Long-term financial histories are often dismissed as meaningless comparisons of eras that can't be compared. I think that is a mistake. To show this, let me offer three of Reid’s rankings of performance over time. All tell us something interesting and non-obvious.
First, here is the performance of equities over the last 50 years, which aligns almost exactly with the end of Bretton Woods. With hindsight, we can now see that the thing to do was to dive into emerging markets. Those who took the risk of investing in countries like South Korea and India were rewarded:
Now, here is a ranking of returns on government bonds over the last 25 years, which neatly captures the era following the Tequila Crisis. Mexico’s sudden devaluation of December 1994 led to a default, and sparked a series of emerging-market crises. Again, fortune favored the brave. The best-performing bonds in the last quarter-century were issued by Mexico, which has made it a cornerstone of its policy never to be put in such a situation again. Impeccable monetary and fiscal discipline under a variety of different administrations hasn’t been rewarded with great economic growth for Mexicans, but it has paid off very well for those who lent to the country in its hour of need:
Finally, here is the ranking of bond returns over the last 100 years. Over the very long term, it turns out that risk was rewarded, and the best returns were made by lending to small European countries like Portugal and Denmark:
Following the Herd
As I tried to explain yesterday, a new trade is under way in markets, based on the belief that “herd immunity” has already been achieved in many large countries, so a return to full normality doesn't need to await a vaccine. To be clear, I am not myself convinced of the argument, which is still the subject of fierce debate between scientists. But a lot of investors have come to the same conclusion. Here is a white paper from Terence Moll, head of investment strategy for Seven Investment Management in the U.K., which I received Thursday:
herd immunity can be reached when about one in five people has had the virus. In places where it surged initially, it has burned out. There will be no scary second wave in London, New York, Johannesburg or Santiago...
People will get back to work, they’ll start going out and travelling again, and they’ll be able to shake hands and hug their friends without feeling uneasy. Children will go back to school, and students will go back to university. Aided by the biggest government stimulation packages in history, we expect most of the world’s economies will recover quickly. Manufacturing production will recover strongly, which will benefit equity markets in countries with a manufacturing bias.
Company sales and earnings will bounce, particularly in the US, and equities should stay strong. We expect stocks beaten-up by Covid-19, like airlines, cyclicals and industrials, to make a comeback. The world should get back to normal within the next 12 months, at the latest. Sooner than you think, coronavirus will begin to seem like a horrible nightmare.
If this happens, rates may rise quicker than expected, and there should be a huge rotation within the stock market. Money is already being allocated on this basis. Look at the recent turbulence in tech stocks. Optimism about the pandemic does play into the problems for big tech names, which are viewed as benefiting from lockdown conditions. The last few days saw hotels, resorts and cruise lines sector outperform information technology by enough to break a long-lasting trend:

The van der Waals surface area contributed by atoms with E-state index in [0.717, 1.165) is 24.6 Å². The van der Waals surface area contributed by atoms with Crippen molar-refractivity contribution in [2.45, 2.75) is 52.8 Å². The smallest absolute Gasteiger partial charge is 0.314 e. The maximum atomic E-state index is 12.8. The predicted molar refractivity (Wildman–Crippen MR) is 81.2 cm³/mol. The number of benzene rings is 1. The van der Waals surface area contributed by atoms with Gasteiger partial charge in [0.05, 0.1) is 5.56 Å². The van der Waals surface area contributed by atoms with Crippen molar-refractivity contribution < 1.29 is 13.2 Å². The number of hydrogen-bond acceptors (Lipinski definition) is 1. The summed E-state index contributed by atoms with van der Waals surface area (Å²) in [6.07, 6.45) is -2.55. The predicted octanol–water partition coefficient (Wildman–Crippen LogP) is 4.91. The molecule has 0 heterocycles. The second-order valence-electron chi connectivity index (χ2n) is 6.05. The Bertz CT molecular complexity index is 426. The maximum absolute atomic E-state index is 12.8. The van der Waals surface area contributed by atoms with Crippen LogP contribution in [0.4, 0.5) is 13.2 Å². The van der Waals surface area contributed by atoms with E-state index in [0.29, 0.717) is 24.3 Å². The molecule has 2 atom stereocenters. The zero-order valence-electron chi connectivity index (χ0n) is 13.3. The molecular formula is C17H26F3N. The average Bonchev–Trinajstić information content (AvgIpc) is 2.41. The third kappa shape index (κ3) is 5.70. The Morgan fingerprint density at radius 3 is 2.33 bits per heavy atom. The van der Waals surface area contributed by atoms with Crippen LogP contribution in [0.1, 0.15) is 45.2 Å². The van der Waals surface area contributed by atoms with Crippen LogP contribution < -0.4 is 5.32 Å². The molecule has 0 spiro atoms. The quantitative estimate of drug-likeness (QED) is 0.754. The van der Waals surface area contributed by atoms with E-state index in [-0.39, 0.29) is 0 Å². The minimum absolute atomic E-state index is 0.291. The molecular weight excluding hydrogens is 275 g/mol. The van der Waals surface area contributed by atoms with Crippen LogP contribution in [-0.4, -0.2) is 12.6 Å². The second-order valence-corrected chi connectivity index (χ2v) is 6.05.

Are investors right to be this optimistic? Many academic papers circulating among hedge-fund managers were originally written in opposition to lockdown policies earlier this year. Obviously, the pandemic has been nowhere near as bad as the worst-case scenario visible in March, when there were real fears of a repeat of the 1918 Spanish Flu.
It’s notable that the research most popular with investors justifies a bullish market outlook. That doesn’t mean it can be ignored. Perhaps the most impressive statement of the case is here, produced by Adam Patinkin of David Capital Partners LLC in July. Intellectual curiosity is always laudable. But the classic injunction to recognize what you don’t know when investing remains in place. Should we really work on the assumption that the virus will go away of its own accord?
The strongest argument in favor of herd immunity is that every serious breakout has followed a similar pattern. The virus spreads quickly, plateaus for about a week, and then steadily declines. I tried comparing the New York outbreak with later waves in California, Texas and Florida using data available on the terminal:
We don't know counterfactuals, and in all cases states started to clamp down on mobility as the virus took hold.
But something predictable seems to be happening. Does this mean we shouldn’t have bothered with lockdowns? It remains a hard moral case to make. The following chart compares deaths in Sweden — the one major country that deliberately eschewed lockdowns so it could pursue herd immunity — with those in Norway and Denmark, which jointly have a population about 10% bigger than Sweden’s. Far more Swedes have died of Covid-19 than Danes and Norwegians.
If a vaccine arrives in a few months, and Norway and Denmark never suffer a renewed outbreak, then Sweden’s policy will look hard to justify on moral grounds.
There are still two reasons for concern. One is that mobility remains depressed. We don’t know what would happen to infections and deaths if we returned to music festivals and crowded sports events. The second is that we have to establish whether this virus is seasonal. But the case for optimism looks stronger than it did. Moving to the much more mundane world of investment decisions, that is reason to rotate out of tech stocks.